|Lochhead, Paul; Khalili, Hamed; Ananthakrishnan, Ashwin N et al. (2016) Association Between Circulating Levels of C-Reactive Protein and Interleukin-6 and Risk of Inflammatory Bowel Disease. Clin Gastroenterol Hepatol 14:818-824.e6|
|Taleban, Sasha; Stewart, Kathleen O; Li, Darrick K et al. (2016) Clinical Activity and Quality of Life Indices Are Valid Across Ulcerative Colitis But Not Crohn's Disease Phenotypes. Dig Dis Sci 61:2627-35|
|Law, Cindy C Y; Sasidharan, Saranya; Rodrigues, Rodrigo et al. (2016) Impact of Specialized Inpatient IBD Care on Outcomes of IBD Hospitalizations: A Cohort Study. Inflamm Bowel Dis 22:2149-57|
|Khalili, Hamed (2016) Risk of Inflammatory Bowel Disease with Oral Contraceptives and Menopausal Hormone Therapy: Current Evidence and Future Directions. Drug Saf 39:193-7|
|Rajbhandari, R; Jun, T; Khalili, H et al. (2016) HBV/HIV coinfection is associated with poorer outcomes in hospitalized patients with HBV or HIV. J Viral Hepat 23:820-9|
|Khalili, H; Khaw, P T; Brocchini, S (2016) Fc-fusion mimetics. Biomater Sci 4:943-7|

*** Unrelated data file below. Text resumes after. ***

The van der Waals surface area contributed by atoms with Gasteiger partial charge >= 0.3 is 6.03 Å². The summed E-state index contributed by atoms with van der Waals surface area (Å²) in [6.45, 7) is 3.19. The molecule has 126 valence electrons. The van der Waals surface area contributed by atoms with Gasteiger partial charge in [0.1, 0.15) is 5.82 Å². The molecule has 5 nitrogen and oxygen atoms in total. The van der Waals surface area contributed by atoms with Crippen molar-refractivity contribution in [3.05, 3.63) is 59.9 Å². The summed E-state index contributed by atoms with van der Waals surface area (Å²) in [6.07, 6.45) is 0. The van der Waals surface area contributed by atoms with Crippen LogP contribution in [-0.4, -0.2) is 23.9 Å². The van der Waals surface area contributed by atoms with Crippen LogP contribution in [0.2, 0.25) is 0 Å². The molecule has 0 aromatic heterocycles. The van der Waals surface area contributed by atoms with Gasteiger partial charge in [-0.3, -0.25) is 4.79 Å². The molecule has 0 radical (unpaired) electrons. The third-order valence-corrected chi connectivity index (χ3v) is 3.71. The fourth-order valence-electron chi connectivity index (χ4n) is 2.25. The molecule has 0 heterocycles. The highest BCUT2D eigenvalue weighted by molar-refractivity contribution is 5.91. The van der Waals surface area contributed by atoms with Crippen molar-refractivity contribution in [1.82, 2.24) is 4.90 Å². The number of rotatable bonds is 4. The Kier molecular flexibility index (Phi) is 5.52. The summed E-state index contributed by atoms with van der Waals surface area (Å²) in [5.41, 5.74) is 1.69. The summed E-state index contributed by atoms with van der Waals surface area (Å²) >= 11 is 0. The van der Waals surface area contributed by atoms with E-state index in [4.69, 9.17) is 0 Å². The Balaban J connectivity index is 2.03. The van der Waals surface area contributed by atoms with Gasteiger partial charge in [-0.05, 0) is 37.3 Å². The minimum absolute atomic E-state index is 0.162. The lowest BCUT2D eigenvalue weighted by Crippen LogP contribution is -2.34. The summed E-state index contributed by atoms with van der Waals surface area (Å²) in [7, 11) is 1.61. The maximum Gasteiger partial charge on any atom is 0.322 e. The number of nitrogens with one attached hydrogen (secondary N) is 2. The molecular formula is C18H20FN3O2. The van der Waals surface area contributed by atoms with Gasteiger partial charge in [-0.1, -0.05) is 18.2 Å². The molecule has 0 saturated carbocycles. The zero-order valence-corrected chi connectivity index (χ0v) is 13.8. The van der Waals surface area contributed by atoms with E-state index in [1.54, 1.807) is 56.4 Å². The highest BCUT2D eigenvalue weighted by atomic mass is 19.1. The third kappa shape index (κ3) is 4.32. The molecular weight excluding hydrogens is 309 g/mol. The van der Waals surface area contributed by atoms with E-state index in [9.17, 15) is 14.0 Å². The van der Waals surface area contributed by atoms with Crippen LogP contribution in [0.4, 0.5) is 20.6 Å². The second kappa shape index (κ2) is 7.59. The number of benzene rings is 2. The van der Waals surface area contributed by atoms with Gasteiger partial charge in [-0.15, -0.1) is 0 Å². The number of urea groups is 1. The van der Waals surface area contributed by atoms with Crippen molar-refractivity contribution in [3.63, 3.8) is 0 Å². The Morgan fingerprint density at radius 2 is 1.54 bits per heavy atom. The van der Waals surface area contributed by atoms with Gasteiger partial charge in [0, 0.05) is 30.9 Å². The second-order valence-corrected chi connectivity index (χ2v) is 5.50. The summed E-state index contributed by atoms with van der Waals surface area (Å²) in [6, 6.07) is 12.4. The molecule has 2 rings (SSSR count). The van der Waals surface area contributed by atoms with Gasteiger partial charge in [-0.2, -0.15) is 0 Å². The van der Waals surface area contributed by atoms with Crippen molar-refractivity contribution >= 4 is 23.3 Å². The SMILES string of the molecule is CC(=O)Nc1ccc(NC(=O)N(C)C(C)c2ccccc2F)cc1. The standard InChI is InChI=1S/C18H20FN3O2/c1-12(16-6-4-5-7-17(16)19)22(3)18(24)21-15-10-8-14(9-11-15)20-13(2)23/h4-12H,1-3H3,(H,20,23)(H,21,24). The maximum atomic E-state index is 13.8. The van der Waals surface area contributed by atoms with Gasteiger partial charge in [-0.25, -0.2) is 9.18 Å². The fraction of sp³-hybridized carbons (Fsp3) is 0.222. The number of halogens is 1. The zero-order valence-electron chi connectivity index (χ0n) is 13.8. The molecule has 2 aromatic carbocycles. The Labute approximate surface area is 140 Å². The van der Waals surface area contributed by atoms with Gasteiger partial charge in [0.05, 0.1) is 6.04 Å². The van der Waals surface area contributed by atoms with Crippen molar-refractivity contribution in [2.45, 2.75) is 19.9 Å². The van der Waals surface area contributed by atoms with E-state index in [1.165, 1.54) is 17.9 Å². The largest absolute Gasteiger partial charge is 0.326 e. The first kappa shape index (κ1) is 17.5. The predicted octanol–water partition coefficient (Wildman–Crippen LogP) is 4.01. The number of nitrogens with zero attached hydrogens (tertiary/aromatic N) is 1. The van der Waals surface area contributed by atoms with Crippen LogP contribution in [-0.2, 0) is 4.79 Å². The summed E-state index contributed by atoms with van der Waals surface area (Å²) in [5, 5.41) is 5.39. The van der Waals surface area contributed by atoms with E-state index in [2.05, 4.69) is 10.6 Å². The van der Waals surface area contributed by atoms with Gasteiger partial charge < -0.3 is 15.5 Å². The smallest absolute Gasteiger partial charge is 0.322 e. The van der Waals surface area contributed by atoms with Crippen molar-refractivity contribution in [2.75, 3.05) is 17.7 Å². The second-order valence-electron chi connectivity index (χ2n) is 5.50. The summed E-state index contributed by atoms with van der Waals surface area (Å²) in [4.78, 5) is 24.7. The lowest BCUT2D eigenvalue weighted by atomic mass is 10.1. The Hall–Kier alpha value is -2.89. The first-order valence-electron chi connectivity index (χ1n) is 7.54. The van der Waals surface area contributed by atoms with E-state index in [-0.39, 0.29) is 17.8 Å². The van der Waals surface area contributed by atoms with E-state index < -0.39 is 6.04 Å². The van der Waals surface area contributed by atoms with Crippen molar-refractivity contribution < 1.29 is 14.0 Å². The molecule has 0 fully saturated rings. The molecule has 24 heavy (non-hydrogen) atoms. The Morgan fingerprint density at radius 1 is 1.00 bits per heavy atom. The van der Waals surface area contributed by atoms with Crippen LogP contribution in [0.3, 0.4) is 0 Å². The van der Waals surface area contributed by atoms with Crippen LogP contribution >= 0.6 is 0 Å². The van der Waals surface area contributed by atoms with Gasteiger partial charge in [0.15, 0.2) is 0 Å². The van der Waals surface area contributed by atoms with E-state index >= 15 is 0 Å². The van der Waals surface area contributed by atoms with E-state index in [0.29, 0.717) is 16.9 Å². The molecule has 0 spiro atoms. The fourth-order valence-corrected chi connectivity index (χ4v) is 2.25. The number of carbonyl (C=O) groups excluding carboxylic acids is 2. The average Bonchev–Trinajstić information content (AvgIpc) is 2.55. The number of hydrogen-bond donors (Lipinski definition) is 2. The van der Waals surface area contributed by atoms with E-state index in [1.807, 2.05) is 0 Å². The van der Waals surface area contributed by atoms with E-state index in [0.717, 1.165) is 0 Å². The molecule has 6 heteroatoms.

|Chin, Samantha M; Sauk, Jenny; Mahabamunuge, Jasmine et al. (2016) Fecal Microbiota Transplantation for Recurrent Clostridium difficile Infection in Patients with Inflammatory Bowel Disease: A Single Center Experience. Clin Gastroenterol Hepatol :|
|Khalili, Hamed; Neovius, Martin; Ekbom, Anders et al. (2016) Oral Contraceptive Use and Risk of Ulcerative Colitis Progression: A Nationwide Study. Am J Gastroenterol 111:1614-1620|
|Khalili, Hamed; Granath, Fredrik; Smedby, Karin E et al. (2016) Association Between Long-term Oral Contraceptive Use and Risk of Crohn's Disease Complications in a Nationwide Study. Gastroenterology 150:1561-1567.e1|
|Gupta, V; Rodrigues, R; Nguyen, D et al. (2016) Adjuvant use of antibiotics with corticosteroids in inflammatory bowel disease exacerbations requiring hospitalisation: a retrospective cohort study and meta-analysis. Aliment Pharmacol Ther 43:52-60|